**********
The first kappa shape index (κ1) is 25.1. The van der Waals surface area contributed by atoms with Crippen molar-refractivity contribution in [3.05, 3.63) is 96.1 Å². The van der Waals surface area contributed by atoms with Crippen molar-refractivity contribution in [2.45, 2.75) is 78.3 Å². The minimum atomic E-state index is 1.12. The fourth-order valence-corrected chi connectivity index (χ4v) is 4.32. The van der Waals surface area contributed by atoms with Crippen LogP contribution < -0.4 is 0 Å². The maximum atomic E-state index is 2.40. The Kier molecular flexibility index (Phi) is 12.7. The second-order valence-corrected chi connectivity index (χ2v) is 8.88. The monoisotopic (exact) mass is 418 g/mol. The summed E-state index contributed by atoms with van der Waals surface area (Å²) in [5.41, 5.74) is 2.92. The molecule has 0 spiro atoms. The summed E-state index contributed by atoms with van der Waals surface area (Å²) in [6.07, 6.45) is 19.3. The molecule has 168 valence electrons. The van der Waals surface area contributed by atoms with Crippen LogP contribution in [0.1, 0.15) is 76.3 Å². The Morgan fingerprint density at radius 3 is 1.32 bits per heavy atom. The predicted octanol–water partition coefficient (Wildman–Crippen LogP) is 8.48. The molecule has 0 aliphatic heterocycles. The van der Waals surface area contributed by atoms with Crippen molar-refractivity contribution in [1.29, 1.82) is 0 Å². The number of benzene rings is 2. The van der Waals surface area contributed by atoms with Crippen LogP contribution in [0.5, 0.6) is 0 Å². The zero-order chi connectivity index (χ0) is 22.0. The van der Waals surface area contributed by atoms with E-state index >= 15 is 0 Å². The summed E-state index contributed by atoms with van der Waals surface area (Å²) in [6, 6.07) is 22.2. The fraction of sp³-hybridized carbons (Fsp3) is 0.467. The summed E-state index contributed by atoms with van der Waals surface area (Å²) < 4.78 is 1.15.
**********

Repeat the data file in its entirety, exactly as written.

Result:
The first kappa shape index (κ1) is 25.1. The van der Waals surface area contributed by atoms with Crippen molar-refractivity contribution in [3.05, 3.63) is 96.1 Å². The van der Waals surface area contributed by atoms with Crippen molar-refractivity contribution in [2.45, 2.75) is 78.3 Å². The minimum atomic E-state index is 1.12. The fourth-order valence-corrected chi connectivity index (χ4v) is 4.32. The van der Waals surface area contributed by atoms with Crippen LogP contribution < -0.4 is 0 Å². The maximum atomic E-state index is 2.40. The Kier molecular flexibility index (Phi) is 12.7. The second-order valence-corrected chi connectivity index (χ2v) is 8.88. The monoisotopic (exact) mass is 418 g/mol. The summed E-state index contributed by atoms with van der Waals surface area (Å²) in [5.41, 5.74) is 2.92. The molecule has 0 spiro atoms. The summed E-state index contributed by atoms with van der Waals surface area (Å²) in [6.07, 6.45) is 19.3. The molecule has 168 valence electrons. The van der Waals surface area contributed by atoms with Crippen LogP contribution in [0.1, 0.15) is 76.3 Å². The Morgan fingerprint density at radius 3 is 1.32 bits per heavy atom. The predicted octanol–water partition coefficient (Wildman–Crippen LogP) is 8.48. The molecule has 0 aliphatic heterocycles. The van der Waals surface area contributed by atoms with Crippen molar-refractivity contribution in [1.29, 1.82) is 0 Å². The number of benzene rings is 2. The van der Waals surface area contributed by atoms with Crippen LogP contribution in [0.5, 0.6) is 0 Å². The zero-order chi connectivity index (χ0) is 22.0. The van der Waals surface area contributed by atoms with E-state index >= 15 is 0 Å². The summed E-state index contributed by atoms with van der Waals surface area (Å²) in [6, 6.07) is 22.2. The fraction of sp³-hybridized carbons (Fsp3) is 0.467. The summed E-state index contributed by atoms with van der Waals surface area (Å²) < 4.78 is 1.15.